Just two weeks ago, the Boeing Co. (NYSE: BA) 737 Max jet was recertified by the U.S. Federal Aviation Administration (FAA), and less than a week later the European Union’s civil aviation regulator followed suit. On Monday, the FAA certified the first 737 Max for delivery to a customer since March of 2019, when the aircraft was grounded following two fatal crashes that killed 346 people.
Boeing has about 450 737 Max aircraft built since the grounding parked at various locations around the country, and it expects to deliver half of those next year and the remaining planes in 2022. At the same time, the company will gradually ramp up production of the 737 Max to a projected total of 31 per month by the end of 2022.
It’s worth noting that under the FAA’s recertification of the 737 Max, the agency must certify every single plane for delivery. Prior to the grounding, the FAA had off-loaded that work to Boeing.
To help the company finance and sell all those planes, Boeing on Tuesday announced a partnership with private equity firm Castlelake. Under the agreement, Castlelake will provide up to $5 billion in capital for new Boeing aircraft deliveries by means of senior secured financing, mezzanine financing and high loan-to-value finance leases.
Castlelake has acquired more than 650 airplanes and 1,000 aircraft engines since the firm’s inception in 2005. The firm focuses its investments in new aircraft, younger midlife aircraft and vintage planes. The agreement with Boeing marks Castlelake’s expansion into aviation lending and is likely to help keep Boeing’s own financing arm, Boeing Capital, from assuming too much risk.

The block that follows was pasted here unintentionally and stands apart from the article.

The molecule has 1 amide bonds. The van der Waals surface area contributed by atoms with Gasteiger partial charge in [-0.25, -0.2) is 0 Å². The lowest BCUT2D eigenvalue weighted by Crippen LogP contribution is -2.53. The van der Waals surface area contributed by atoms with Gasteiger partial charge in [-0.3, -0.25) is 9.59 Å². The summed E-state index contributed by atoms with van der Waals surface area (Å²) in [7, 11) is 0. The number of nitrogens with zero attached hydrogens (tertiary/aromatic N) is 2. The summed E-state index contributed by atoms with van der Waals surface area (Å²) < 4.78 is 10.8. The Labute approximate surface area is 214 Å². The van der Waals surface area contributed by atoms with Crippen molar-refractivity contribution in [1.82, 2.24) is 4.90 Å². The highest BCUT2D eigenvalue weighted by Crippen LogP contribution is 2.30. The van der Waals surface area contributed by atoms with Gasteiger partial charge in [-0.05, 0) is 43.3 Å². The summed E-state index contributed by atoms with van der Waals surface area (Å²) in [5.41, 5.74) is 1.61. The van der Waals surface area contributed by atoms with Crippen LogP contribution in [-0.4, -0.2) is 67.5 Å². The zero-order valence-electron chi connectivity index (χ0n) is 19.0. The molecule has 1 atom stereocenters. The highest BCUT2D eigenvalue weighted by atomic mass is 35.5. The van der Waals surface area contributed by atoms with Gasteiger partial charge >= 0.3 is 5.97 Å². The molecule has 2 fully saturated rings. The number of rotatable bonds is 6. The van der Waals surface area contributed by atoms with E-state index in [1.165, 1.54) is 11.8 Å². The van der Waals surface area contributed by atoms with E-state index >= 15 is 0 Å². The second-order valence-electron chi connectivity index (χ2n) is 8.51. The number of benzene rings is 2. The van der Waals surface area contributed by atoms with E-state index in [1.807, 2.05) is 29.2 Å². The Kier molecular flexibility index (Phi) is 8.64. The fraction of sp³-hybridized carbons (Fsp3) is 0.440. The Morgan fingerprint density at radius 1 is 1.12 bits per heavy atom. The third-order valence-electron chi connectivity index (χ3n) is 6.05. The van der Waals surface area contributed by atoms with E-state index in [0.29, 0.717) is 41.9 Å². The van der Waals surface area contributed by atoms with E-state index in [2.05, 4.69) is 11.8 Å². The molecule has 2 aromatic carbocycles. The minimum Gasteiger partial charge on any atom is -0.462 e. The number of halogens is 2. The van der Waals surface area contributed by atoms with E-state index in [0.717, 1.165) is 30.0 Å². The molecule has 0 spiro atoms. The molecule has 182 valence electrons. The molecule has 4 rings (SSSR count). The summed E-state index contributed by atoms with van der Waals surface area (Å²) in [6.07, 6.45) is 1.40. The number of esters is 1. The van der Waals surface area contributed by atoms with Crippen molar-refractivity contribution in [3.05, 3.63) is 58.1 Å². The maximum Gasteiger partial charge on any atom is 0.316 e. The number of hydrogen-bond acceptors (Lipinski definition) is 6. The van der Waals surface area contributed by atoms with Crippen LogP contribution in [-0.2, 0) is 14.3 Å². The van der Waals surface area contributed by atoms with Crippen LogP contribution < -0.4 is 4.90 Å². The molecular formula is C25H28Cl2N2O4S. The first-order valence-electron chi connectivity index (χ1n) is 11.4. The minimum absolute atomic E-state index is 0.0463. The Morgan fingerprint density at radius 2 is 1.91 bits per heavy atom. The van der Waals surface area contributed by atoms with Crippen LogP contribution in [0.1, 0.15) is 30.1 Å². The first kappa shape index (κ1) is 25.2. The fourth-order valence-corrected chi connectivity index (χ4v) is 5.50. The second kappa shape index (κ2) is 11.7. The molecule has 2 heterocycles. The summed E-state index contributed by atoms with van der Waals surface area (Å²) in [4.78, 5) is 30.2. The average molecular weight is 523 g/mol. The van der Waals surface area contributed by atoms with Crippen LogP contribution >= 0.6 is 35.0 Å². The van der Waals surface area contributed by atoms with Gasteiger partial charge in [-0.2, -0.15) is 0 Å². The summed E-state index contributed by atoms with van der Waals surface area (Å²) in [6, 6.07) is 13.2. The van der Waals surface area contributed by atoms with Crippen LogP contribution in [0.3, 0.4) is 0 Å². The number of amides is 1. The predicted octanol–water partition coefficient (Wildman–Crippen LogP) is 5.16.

The final feather in Boeing’s cap (so far this week) comes in a report from Reuters that low-cost carrier Ryanair is close to placing an order for as many as 75 new 737 Max jets. The company already has 135 of the planes listed on Boeing’s order book as undelivered as of October 31, and the possible addition of 75 planes would bring Ryanair’s total number of undelivered 737 Max jets to 210.
While Ryanair and Boeing have been negotiating compensation to the airline for delays caused by the 737 Max grounding, and now that both U.S. and European regulators have recertified the planes, those negotiations finally have some reason to get serious. A 737 Max costs about $125 million at list price (an average of the Max 8 and the larger Max 9). Aircraft makers typically sell their new planes to big buyers at discounts of 40% to 50% of list price. Ryanair is likely holding out for an even larger discount. Whatever the price, it’s an improvement over zero, which is how much money Boeing has made on the 737 Max in more than 20 months.
In the noon hour Wednesday, Boeing shares traded up about 2.5% to $218.36, in a 52-week range of $89.00 to $355.29. The stock’s consensus 12-month price target is $200.55.